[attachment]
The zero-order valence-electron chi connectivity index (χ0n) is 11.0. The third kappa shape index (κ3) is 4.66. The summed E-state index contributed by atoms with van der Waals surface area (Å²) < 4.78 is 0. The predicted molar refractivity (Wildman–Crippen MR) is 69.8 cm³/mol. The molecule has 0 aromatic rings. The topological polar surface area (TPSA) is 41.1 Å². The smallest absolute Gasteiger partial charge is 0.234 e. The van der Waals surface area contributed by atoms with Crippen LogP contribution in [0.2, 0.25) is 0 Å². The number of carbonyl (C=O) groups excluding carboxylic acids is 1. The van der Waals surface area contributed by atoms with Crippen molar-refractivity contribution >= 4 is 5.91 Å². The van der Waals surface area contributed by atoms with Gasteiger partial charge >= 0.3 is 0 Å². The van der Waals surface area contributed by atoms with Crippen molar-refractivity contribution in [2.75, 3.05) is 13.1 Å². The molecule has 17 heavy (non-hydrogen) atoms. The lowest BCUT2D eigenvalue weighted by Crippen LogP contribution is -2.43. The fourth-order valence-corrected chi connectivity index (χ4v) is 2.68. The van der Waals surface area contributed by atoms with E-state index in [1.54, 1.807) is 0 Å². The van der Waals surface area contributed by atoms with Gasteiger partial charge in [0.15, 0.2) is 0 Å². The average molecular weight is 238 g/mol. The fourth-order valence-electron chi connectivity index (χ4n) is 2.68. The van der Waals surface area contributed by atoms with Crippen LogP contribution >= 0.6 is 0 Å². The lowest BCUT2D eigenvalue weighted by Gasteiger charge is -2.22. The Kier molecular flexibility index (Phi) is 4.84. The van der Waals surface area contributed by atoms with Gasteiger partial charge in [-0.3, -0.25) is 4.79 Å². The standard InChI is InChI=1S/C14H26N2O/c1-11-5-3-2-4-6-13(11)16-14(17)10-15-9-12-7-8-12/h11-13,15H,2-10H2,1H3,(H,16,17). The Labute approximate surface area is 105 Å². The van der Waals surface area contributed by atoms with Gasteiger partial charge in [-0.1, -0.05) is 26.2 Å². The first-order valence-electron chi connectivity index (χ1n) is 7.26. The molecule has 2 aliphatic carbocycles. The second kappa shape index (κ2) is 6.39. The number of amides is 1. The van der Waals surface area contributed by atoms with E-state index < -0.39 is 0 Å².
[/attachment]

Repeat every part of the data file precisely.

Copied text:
The zero-order valence-electron chi connectivity index (χ0n) is 11.0. The third kappa shape index (κ3) is 4.66. The summed E-state index contributed by atoms with van der Waals surface area (Å²) < 4.78 is 0. The predicted molar refractivity (Wildman–Crippen MR) is 69.8 cm³/mol. The molecule has 0 aromatic rings. The topological polar surface area (TPSA) is 41.1 Å². The smallest absolute Gasteiger partial charge is 0.234 e. The van der Waals surface area contributed by atoms with Crippen LogP contribution in [0.2, 0.25) is 0 Å². The number of carbonyl (C=O) groups excluding carboxylic acids is 1. The van der Waals surface area contributed by atoms with Crippen molar-refractivity contribution >= 4 is 5.91 Å². The van der Waals surface area contributed by atoms with Gasteiger partial charge >= 0.3 is 0 Å². The van der Waals surface area contributed by atoms with Crippen molar-refractivity contribution in [2.75, 3.05) is 13.1 Å². The molecule has 17 heavy (non-hydrogen) atoms. The lowest BCUT2D eigenvalue weighted by Crippen LogP contribution is -2.43. The fourth-order valence-corrected chi connectivity index (χ4v) is 2.68. The van der Waals surface area contributed by atoms with E-state index in [1.54, 1.807) is 0 Å². The van der Waals surface area contributed by atoms with Gasteiger partial charge in [0.15, 0.2) is 0 Å². The average molecular weight is 238 g/mol. The fourth-order valence-electron chi connectivity index (χ4n) is 2.68. The van der Waals surface area contributed by atoms with Crippen LogP contribution >= 0.6 is 0 Å². The lowest BCUT2D eigenvalue weighted by Gasteiger charge is -2.22. The Kier molecular flexibility index (Phi) is 4.84. The van der Waals surface area contributed by atoms with Gasteiger partial charge in [-0.3, -0.25) is 4.79 Å². The standard InChI is InChI=1S/C14H26N2O/c1-11-5-3-2-4-6-13(11)16-14(17)10-15-9-12-7-8-12/h11-13,15H,2-10H2,1H3,(H,16,17). The Labute approximate surface area is 105 Å². The van der Waals surface area contributed by atoms with Gasteiger partial charge in [-0.1, -0.05) is 26.2 Å². The first-order valence-electron chi connectivity index (χ1n) is 7.26. The molecule has 2 aliphatic carbocycles. The second kappa shape index (κ2) is 6.39. The number of amides is 1. The van der Waals surface area contributed by atoms with E-state index < -0.39 is 0 Å².